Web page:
Houston Methodist. Leading Medicine



We are trying to help Dad navigate his upcoming hip surgery. The surgeon is suggesting going with a cemented implant. They are only doing a half-joint replacement. We understand the two options are cemented versus cementless. What's best?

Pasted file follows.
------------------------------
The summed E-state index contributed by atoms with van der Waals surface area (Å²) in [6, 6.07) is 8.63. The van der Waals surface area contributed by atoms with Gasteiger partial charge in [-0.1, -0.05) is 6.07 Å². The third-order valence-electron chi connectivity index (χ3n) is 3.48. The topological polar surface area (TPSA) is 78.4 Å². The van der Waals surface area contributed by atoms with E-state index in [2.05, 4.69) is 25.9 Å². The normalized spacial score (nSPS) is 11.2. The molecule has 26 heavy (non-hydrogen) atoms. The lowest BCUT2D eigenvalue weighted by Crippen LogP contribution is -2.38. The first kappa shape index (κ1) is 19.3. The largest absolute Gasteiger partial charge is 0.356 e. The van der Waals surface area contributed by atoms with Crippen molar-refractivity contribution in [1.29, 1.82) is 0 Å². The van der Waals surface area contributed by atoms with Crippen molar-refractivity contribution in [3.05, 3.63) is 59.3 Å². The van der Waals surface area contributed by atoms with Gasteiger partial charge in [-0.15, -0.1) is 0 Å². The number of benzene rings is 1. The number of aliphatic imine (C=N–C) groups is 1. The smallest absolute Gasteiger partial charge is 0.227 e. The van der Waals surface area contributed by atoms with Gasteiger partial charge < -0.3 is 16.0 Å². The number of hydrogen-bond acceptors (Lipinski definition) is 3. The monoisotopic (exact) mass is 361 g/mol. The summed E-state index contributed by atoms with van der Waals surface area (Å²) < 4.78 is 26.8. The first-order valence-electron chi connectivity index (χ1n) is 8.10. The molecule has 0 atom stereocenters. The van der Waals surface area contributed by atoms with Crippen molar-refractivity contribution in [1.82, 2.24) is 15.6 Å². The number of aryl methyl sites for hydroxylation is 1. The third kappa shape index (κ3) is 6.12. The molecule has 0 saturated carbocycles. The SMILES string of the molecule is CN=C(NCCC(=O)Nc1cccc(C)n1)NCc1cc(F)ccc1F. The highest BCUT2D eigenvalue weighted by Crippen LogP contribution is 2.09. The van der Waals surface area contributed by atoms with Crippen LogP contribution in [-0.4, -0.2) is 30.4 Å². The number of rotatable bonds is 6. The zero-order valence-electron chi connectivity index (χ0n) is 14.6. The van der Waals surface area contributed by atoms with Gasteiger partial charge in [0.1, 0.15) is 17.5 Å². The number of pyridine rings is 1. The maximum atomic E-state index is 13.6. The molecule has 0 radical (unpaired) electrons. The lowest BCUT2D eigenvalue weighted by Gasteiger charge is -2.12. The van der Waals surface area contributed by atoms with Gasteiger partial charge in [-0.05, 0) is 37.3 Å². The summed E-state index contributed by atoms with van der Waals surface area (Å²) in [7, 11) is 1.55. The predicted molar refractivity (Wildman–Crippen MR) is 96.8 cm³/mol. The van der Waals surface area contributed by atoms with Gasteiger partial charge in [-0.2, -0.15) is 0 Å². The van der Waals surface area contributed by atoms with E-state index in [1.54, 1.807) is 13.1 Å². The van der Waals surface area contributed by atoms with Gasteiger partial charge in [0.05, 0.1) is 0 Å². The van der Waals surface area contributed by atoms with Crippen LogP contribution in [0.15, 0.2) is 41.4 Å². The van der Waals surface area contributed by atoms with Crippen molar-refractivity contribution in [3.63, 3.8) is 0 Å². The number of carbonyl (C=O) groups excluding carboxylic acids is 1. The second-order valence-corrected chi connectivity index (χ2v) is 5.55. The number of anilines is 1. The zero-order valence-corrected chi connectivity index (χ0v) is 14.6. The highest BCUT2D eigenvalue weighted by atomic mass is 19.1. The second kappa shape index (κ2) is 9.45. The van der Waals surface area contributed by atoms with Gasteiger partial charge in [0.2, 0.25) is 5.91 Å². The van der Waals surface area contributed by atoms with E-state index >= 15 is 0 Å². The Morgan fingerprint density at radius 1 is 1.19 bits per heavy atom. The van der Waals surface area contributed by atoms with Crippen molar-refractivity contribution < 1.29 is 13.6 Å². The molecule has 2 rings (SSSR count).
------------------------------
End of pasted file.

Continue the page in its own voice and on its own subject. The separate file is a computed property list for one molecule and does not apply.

Many studies have been done comparing these two approaches when putting in a partial hip replacement. This type of implant is called a hemiarthroplasty. Although there are pros and cons to both, the results are more favorable for cemented fixation. The studies were focused on the femoral head, neck, and stem portion of the implant. Patients receiving a cemented hemiarthroplasty had less thigh pain, faster recovery, and better overall function. Patients with cementless stems required the use of a walking aid (walker, cane, crutches) more often when compared with cemented implants. The final outcome was higher patient satisfaction among the cemented group. There have been reports of fracture around the implant when cementless components were used. Patients who received the cementless type were older, so age may be a factor. Surgeon preference and experience are also important. Results are likely to be better when the surgeon works with what is familiar and comfortable. Take your cues from him or her. Unless there are medical reasons to go with a cementless implant, follow the recommendation made by your surgeon. Ryan G. Miyamoto, MD, et al. Surgical Management of Hip Fractures: An Evidence-Based Review of the Literature. I: Femoral Neck Fractures. In Journal of the American Academy of Orthopaedic Surgeons. October 2008. Vol. 16. No. 10. Pp. 596-607.

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